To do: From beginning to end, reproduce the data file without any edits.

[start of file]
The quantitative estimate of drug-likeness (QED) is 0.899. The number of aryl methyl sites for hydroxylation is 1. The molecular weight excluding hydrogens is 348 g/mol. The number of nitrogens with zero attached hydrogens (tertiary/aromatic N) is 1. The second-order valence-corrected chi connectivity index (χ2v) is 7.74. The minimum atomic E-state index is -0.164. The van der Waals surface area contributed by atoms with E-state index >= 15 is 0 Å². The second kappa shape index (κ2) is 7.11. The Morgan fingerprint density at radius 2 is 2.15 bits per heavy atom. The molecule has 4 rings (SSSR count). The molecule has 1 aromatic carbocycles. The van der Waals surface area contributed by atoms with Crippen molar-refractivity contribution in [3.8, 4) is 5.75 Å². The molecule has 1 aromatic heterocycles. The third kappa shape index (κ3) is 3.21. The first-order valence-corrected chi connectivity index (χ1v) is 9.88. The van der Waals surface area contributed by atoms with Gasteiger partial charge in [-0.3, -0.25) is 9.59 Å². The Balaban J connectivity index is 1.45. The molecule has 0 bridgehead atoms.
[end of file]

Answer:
The quantitative estimate of drug-likeness (QED) is 0.899. The number of aryl methyl sites for hydroxylation is 1. The molecular weight excluding hydrogens is 348 g/mol. The number of nitrogens with zero attached hydrogens (tertiary/aromatic N) is 1. The second-order valence-corrected chi connectivity index (χ2v) is 7.74. The minimum atomic E-state index is -0.164. The van der Waals surface area contributed by atoms with E-state index >= 15 is 0 Å². The second kappa shape index (κ2) is 7.11. The Morgan fingerprint density at radius 2 is 2.15 bits per heavy atom. The molecule has 4 rings (SSSR count). The molecule has 1 aromatic carbocycles. The van der Waals surface area contributed by atoms with Crippen molar-refractivity contribution in [3.8, 4) is 5.75 Å². The molecule has 1 aromatic heterocycles. The third kappa shape index (κ3) is 3.21. The first-order valence-corrected chi connectivity index (χ1v) is 9.88. The van der Waals surface area contributed by atoms with Gasteiger partial charge in [-0.3, -0.25) is 9.59 Å². The Balaban J connectivity index is 1.45. The molecule has 0 bridgehead atoms.